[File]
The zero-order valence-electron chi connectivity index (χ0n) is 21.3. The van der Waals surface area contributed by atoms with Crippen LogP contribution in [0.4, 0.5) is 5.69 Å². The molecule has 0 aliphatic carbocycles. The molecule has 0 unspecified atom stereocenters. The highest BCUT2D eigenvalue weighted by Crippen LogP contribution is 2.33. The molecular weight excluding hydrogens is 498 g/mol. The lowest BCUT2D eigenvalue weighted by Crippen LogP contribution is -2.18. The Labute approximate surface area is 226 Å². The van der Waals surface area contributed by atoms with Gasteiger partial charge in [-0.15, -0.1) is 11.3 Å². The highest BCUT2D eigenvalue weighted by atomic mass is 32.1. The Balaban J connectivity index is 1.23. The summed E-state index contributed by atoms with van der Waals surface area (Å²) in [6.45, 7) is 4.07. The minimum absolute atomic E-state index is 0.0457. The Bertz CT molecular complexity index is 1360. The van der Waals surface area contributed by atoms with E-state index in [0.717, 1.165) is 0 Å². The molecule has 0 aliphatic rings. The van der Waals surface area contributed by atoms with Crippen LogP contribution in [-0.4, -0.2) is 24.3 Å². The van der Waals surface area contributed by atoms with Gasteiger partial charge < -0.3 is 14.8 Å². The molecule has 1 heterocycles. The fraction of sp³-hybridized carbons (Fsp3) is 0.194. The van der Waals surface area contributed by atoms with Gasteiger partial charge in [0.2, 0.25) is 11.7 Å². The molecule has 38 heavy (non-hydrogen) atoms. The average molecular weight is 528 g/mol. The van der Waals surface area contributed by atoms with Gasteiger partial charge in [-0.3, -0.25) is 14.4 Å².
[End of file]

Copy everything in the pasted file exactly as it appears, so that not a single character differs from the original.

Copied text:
The zero-order valence-electron chi connectivity index (χ0n) is 21.3. The van der Waals surface area contributed by atoms with Crippen LogP contribution in [0.4, 0.5) is 5.69 Å². The molecule has 0 aliphatic carbocycles. The molecule has 0 unspecified atom stereocenters. The highest BCUT2D eigenvalue weighted by Crippen LogP contribution is 2.33. The molecular weight excluding hydrogens is 498 g/mol. The lowest BCUT2D eigenvalue weighted by Crippen LogP contribution is -2.18. The Labute approximate surface area is 226 Å². The van der Waals surface area contributed by atoms with Gasteiger partial charge in [-0.15, -0.1) is 11.3 Å². The highest BCUT2D eigenvalue weighted by atomic mass is 32.1. The Balaban J connectivity index is 1.23. The summed E-state index contributed by atoms with van der Waals surface area (Å²) in [6.45, 7) is 4.07. The minimum absolute atomic E-state index is 0.0457. The Bertz CT molecular complexity index is 1360. The van der Waals surface area contributed by atoms with E-state index in [0.717, 1.165) is 0 Å². The molecule has 0 aliphatic rings. The van der Waals surface area contributed by atoms with Crippen LogP contribution in [-0.4, -0.2) is 24.3 Å². The van der Waals surface area contributed by atoms with Gasteiger partial charge < -0.3 is 14.8 Å². The molecule has 1 heterocycles. The fraction of sp³-hybridized carbons (Fsp3) is 0.194. The van der Waals surface area contributed by atoms with Gasteiger partial charge in [0.2, 0.25) is 11.7 Å². The molecule has 38 heavy (non-hydrogen) atoms. The average molecular weight is 528 g/mol. The van der Waals surface area contributed by atoms with Gasteiger partial charge in [-0.3, -0.25) is 14.4 Å².